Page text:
Jia Yueting, founder and CEO of <a href=LeEco, and the only "named" investor to Faraday Future's related project." draggable="false">

Jia Yueting, founder and CEO of LeEco, and the only "named" investor to Faraday Future's related project.

It doesn't come as a big surprise that LeEco, parent company of Faraday Future, is facing the same plethora of problems as its subsidiary. Both companies lack money, which is a substantial issue when it comes to starting a business.

Faraday Future FF91

Faraday Future FF91

The cash crunch issue is first and foremost, and leads to most of LeEco's other growing problems. Like Faraday Future, LeEco has been unable to pay suppliers, can't get its Silicon Valley production facility past initial groundbreaking, and is reportedly shedding employees rapidly.

Jia Yueting is the company's founder and CEO, and he also has his hand in funding Faraday Future. Reports have shared that he has become a "very unpopular" individual in his home city of Beijing. It seems that whatever Yueting has his hands in, is heading down a path of self destruction. At the debut of the LeEco LeSEE, the car failed to drive itself down the runway for the premier. A few months later, Faraday Future revealed its FF91, with Yueting on stage once again, and that car suffered a similar fate, and then the company was sued for not paying the production company for setting up the event.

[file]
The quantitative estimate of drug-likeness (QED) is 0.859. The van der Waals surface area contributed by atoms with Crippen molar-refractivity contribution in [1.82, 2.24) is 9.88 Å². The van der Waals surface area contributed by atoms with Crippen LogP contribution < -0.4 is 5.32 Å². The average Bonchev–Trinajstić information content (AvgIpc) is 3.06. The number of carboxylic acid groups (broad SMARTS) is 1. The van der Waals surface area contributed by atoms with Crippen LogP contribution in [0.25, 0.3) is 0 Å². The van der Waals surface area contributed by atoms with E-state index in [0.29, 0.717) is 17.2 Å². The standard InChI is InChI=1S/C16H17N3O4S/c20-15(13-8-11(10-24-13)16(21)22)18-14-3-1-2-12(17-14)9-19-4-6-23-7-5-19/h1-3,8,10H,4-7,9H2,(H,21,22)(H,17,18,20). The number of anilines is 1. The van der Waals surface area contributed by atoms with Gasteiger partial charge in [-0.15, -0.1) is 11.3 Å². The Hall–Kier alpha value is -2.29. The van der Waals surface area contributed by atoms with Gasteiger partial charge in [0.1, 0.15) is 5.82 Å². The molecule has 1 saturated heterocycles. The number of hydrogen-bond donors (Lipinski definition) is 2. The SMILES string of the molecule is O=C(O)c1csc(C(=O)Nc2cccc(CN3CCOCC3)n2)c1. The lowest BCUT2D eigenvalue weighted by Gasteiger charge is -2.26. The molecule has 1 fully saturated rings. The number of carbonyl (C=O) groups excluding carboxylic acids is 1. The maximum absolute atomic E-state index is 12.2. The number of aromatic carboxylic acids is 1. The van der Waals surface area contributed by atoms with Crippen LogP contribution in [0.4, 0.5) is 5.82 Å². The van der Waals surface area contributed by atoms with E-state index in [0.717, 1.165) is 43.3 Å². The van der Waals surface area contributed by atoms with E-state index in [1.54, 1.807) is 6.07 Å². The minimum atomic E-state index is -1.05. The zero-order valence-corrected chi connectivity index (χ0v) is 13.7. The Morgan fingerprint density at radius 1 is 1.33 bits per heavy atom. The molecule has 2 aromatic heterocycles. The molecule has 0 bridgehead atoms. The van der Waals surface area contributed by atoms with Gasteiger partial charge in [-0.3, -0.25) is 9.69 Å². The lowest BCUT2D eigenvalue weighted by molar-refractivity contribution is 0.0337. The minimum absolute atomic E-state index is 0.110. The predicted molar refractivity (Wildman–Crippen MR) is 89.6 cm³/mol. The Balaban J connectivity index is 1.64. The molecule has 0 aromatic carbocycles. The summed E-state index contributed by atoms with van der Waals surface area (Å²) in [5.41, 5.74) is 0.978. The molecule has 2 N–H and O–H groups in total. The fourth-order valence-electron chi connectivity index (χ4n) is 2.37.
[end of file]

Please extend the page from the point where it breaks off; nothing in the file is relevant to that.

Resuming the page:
Yueting assured the press that, in the next few months, issues will shape up and funds will come in. However, the startup is already set to sell its 49-acre Silicon Valley site that it recently purchased from Yahoo. Yueting sent a letter to his staff to inform them that the company was in the midst of a "big company disease." A month prior, at LeEco's U.S. launch, he had told the media:

"This property will be an EcoCity that houses 12,000 employees."

This will prove to be a difficult task, since the company has reported upwards of about 1,000 U.S. employees at one time, and now says that it has "around 500." Sources close to the matter shared that at least half of those 500 have recently departed.

LeEco is unwilling to comment on its current employee count, but did admit that it has cut around 80 percent of its employees in India alone. The automaker is currently searching for a business partner, and working to gain other investors. According to Yueting, LeEco will be receiving $2.2 billion from Sunac China Holdings, over the next three to four months. Though, this money is reportedly earmarked for LeEco's entertainment ventures, not its car project.

In related news, Faraday Future hired former BMW CFO Stefan Krause, to attempt to make sense of its drowning financial status. Both companies plan to surge forward in China, regardless of what becomes of U.S. operations.

Source: Reuters

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